web services are exposed through common system interfaces, they can be consumed by custom-built
applications to facilitate a variety of educational processes, some of which may previously have been
limited by closed- and organisational system boundaries. For example, library metadata can be
repurposed as reading lists in virtual learning environments (VLEs), through applications that are
capable of cross-searching the library catalogues by means of resource discovery web services.
   The E-Learning Framework (ELF) is an international initiative to build a common approach
towards service-orientation in e-learning [1][2]. It is not an initiative to provide an overarching
solution with detailed system architecture per se. The main focus is the identification and the factoring
of e-learning web services. ELF identifies two broad sets of services:

       •    Learning Domains Services - specific to e-learning such as assessment, learning activities
            design, learner and course management
       •    Common Services - core services such as resource discovery and authentication services to
            underpin the learning domain services; these are shareable for e-learning as well as other
            purposes, e.g. digital library and e-research.

   Services from both strands may correspond to existing or emerging technical standards developed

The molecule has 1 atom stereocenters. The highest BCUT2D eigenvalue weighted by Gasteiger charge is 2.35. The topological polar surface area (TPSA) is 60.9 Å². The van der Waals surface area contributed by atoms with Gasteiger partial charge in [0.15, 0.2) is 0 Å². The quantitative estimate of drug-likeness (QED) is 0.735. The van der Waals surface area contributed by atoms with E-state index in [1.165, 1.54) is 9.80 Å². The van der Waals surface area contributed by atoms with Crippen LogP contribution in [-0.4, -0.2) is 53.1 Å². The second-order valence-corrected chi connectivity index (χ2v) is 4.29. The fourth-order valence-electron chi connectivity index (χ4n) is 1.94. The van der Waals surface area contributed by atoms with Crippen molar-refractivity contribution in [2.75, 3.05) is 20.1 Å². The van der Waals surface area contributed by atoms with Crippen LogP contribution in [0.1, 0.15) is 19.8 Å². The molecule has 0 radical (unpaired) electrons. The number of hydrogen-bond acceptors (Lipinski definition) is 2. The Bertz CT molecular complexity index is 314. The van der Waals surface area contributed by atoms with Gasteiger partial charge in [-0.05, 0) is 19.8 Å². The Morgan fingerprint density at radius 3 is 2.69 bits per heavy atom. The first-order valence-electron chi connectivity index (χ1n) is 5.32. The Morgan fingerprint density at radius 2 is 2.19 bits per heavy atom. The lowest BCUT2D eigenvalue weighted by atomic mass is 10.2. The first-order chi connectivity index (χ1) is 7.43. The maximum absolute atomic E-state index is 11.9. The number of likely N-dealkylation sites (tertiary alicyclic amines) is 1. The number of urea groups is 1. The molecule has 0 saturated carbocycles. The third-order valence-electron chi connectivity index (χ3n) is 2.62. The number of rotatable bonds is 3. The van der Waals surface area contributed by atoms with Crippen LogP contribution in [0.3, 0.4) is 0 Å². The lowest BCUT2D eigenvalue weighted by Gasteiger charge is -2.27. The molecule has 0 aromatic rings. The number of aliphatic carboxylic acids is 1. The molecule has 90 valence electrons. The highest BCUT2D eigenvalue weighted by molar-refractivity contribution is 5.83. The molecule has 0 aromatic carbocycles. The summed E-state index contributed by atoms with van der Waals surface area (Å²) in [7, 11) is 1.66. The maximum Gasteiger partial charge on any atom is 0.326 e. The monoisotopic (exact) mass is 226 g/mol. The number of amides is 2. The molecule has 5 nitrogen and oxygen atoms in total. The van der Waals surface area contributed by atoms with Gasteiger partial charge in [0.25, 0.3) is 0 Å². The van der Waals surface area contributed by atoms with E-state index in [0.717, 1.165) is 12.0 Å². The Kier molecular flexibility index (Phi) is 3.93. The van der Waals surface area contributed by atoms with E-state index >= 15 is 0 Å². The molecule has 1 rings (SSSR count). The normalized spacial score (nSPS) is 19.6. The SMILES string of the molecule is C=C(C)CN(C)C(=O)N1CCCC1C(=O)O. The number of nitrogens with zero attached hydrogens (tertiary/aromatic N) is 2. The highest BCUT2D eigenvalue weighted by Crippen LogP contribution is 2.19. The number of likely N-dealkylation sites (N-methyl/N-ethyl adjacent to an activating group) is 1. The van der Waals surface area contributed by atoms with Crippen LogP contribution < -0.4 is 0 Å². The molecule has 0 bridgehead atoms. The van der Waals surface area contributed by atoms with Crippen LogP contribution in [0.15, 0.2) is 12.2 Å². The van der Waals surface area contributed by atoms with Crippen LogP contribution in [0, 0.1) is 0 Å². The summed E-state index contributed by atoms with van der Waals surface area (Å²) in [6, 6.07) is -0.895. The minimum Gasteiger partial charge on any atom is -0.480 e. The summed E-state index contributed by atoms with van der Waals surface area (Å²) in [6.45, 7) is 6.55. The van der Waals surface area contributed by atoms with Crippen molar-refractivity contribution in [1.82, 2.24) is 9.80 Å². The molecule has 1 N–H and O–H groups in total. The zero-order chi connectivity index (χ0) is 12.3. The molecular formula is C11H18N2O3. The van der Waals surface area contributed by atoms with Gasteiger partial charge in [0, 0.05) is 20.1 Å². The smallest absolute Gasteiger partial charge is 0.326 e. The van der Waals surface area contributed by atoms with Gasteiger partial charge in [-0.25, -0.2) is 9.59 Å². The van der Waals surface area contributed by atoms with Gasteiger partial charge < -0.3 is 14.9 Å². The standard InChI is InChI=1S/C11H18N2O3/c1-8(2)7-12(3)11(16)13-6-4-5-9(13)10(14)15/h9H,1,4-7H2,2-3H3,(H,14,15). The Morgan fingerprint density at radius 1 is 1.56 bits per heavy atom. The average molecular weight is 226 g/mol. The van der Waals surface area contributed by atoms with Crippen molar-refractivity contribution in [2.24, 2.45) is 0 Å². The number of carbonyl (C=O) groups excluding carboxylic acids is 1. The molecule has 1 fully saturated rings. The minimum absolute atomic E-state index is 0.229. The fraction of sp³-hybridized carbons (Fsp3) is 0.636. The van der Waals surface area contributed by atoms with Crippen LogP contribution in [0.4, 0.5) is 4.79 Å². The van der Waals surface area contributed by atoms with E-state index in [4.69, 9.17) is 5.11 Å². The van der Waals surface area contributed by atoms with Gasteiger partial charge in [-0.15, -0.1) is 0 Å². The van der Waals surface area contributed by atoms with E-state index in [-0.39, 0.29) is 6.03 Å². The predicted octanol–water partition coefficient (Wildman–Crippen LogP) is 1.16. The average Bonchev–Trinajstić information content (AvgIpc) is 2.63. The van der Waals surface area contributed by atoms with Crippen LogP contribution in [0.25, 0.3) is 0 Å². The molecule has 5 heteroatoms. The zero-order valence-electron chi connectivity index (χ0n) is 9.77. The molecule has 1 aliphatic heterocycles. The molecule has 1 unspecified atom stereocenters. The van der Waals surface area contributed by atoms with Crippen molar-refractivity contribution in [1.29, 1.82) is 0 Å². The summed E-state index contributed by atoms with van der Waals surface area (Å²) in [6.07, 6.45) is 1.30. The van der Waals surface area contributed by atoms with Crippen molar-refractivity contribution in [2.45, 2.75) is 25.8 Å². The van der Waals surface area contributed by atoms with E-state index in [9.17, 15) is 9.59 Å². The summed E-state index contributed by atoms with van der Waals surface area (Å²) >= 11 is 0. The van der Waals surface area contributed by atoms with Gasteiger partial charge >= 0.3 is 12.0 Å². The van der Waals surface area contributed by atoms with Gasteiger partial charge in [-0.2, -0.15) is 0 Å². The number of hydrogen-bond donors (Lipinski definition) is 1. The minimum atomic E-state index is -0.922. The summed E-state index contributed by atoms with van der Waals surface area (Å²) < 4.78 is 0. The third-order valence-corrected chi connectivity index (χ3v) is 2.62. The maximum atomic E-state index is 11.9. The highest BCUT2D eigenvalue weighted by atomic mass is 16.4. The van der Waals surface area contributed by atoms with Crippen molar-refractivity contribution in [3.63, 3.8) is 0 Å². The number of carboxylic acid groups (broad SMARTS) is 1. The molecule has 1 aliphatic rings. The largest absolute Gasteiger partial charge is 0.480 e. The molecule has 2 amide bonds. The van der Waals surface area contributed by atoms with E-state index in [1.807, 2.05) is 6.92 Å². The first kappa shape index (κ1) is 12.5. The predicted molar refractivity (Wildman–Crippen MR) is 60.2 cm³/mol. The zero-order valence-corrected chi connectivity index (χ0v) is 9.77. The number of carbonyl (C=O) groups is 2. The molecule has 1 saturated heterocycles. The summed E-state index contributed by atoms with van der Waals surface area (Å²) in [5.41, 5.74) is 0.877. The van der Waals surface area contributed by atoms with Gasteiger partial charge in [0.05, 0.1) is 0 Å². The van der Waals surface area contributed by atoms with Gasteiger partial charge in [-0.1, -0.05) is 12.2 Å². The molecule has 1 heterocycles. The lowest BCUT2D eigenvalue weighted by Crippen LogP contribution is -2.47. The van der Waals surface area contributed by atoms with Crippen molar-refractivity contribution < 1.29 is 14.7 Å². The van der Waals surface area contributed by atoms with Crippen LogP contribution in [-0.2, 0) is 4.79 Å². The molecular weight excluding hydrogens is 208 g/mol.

by standards bodies such as the ISO, the IEEE and the IMS Global Learning Consortium [3].
Adherence to technical standards is essential to ensure interoperability and the ease of service
consumption among disparate systems. ELF therefore also has a role in encouraging standards
development and adoption, in particular piloting the use of emerging data schemas and web service
interfaces.
   This paper describes a shared digital library infrastructure that is based on a subset of ELF
Common Services. The main focus is on the development of the resource discovery services (part of
the infrastructure) in collaboration with a project funded by the UK Joint Information Systems
Committee (JISC) [4]. The JISC project has developed two ELF Common Services - search and
resolver services, advancing the development of two resource discovery service standards while
investigating how the services can be utilised to enable metadata aggregation and enhancement both
remotely and locally. The digital library infrastructure also underpins e-learning pilot implementations
for two Grid Computing training projects in Europe [5][6], facilitating shared services for various
portals and virtual learning environments.

2. A Digital Library for Grid Computing Training in Europe
    Grid Computing is currently one of the most prominent areas of research and development. As an
advanced form of network infrastructure, underpinning a diverse range of e-Science applications, grid
infrastructure enables the sharing of distributed computing resources and data in virtual networks – the
so called “Virtual Organisations”. Grid infrastructure typically provides “higher throughput
computing by taking advantage of many networked computers to model a virtual computer
architecture that is able to distribute process execution across a parallel infrastructure”[7].
    Enabling Grids for E-sciencE (EGEE), a project funded by the European Commission's Sixth